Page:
The Tiptons :: 11.10.04 :: GoodFoot Lounge :: Portland, OR
Words are not a good medium to describe The Tiptons' music. The saxophone is an emotional instrument; it doesn't speak directly to the mind. It translates the world on waves of the intangible. Though much of The Tiptons' music was composed, it wasn't rational. Experimental squeaks, bellows, jazz rifts and coarse horn gossip escaped and flew unhinged through the GoodFoot Lounge without seeking a mirror. They organized and placed these chaotic explorations into a symphony of fun, high-energy creations, infusing precision into this saxophone circus.
The Tiptons by Bradly Bifulco
Sounds spiked and leapt from the core rhythm of four saxophones tethered on percussion momentum from Elizabeth Pupo-Walker's array of hand, standard and electronic drums and toys. They played like acrobats tossing one another up onto the others' shoulders, clapping and dancing all the while. There was magic in the music. I became frog-like, and wanted to unroll my sticky tongue to taste the air born from women's breath, filtered upon the earth through brass. The horns took turns bursting from the flow into intense solos as the women delved into their own styles.
Music rolled through Jessica Lurie's shoulders, arms and body in waves. Her right side twisted over to her uplifted knee, like a pitcher winding up to toss the heat of her golden orb into the audience, moving on the music. Sounds I'd yet to imagine streamed from her tenor and alto saxophones, full-bodied and without inhibition. Sue Orfield was a pillar of intricacies on the tenor saxophone. Toby Stone laid the low end with her large baritone sax: the dancing elephant in this carnival. She balanced the wails and squeaks of her counterparts flossing with horns. Amy Denio played her alto saxophone skillfully though her voice was her most interesting instrument.
Jessica Lurie by Daniel Zeslj
Amy let loose high screams, like a song bird throwing temper tantrums, in a very interesting song of Sue Orfield's called, "Sleepy Town." Jessica wove low soulful chants with Denio's angel calls. The voices dared not speak words their brass lords might not have understood. They screamed and chanted sounds that rolled from their mouths like gumballs stored for winter, streaming out in nonsensical poetry. Communicating in a clear, honest, full, charismatic language without words, they tapped into something pure. It was the essential language we use standardized words to express when we become too lazy or far removed to remember it. Short repetitive carnival squeaks from Lurie's sax lulled the song to its end until it just sunk away. Kazoos, played by Toby and Amy, continued the universal gossip (paired with their animated expressions, gestures and intonations the kazoos spoke very clearly-—if only we could require standard kazoo use for politicians and car salesmen).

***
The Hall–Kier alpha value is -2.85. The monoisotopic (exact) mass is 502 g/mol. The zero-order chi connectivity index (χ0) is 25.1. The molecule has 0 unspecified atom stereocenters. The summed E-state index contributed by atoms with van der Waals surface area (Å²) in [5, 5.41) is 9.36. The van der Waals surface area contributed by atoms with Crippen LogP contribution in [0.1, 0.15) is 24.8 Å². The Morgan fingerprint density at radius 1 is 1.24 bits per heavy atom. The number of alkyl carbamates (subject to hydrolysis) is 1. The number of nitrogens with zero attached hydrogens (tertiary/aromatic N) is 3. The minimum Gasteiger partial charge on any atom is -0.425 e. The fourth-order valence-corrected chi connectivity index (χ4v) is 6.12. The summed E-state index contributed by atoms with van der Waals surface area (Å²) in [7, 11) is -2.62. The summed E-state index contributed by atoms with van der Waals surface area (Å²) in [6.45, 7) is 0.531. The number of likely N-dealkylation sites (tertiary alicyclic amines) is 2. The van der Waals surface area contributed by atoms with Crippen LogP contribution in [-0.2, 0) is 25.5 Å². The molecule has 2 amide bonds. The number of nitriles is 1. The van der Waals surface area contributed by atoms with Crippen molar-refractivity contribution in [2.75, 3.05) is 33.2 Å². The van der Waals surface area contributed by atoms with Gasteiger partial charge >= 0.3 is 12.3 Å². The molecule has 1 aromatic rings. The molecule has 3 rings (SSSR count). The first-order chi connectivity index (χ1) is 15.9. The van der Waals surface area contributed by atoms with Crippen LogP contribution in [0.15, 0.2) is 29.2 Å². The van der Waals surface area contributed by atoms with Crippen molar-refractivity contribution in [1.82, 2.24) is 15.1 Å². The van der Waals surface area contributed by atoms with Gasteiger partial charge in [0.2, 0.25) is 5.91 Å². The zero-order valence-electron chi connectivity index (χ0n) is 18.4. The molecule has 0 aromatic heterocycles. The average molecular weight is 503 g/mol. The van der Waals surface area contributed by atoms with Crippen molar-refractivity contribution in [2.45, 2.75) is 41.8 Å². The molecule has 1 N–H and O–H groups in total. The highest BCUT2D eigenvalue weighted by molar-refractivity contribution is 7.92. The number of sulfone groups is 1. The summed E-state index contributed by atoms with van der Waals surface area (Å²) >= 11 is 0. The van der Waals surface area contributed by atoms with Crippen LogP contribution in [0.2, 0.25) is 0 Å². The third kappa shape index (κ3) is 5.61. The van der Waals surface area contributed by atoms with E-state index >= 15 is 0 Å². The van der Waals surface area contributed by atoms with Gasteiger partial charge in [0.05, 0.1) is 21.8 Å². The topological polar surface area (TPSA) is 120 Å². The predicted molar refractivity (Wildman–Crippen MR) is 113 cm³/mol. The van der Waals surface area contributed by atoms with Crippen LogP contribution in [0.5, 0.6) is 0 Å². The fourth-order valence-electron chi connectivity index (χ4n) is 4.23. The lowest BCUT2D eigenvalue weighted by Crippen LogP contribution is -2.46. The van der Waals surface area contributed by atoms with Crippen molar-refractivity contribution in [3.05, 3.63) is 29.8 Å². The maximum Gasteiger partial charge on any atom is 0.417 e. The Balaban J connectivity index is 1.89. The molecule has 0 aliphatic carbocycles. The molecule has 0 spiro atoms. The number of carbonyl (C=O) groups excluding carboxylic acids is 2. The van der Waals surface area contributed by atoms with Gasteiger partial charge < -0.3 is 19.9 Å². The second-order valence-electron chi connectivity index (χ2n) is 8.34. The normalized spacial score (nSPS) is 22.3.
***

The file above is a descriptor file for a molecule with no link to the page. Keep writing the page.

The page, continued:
It was a musical puzzle, intricate, jagged and composed almost entirely of laughter. On-lookers coated the perimeter of the GoodFoot, seated and smiling, holding tickets they'll bring to show-and-tell, and save until the words fade and a weathered slip of paper will be all that remains of the night the saxophones hosted a circus.
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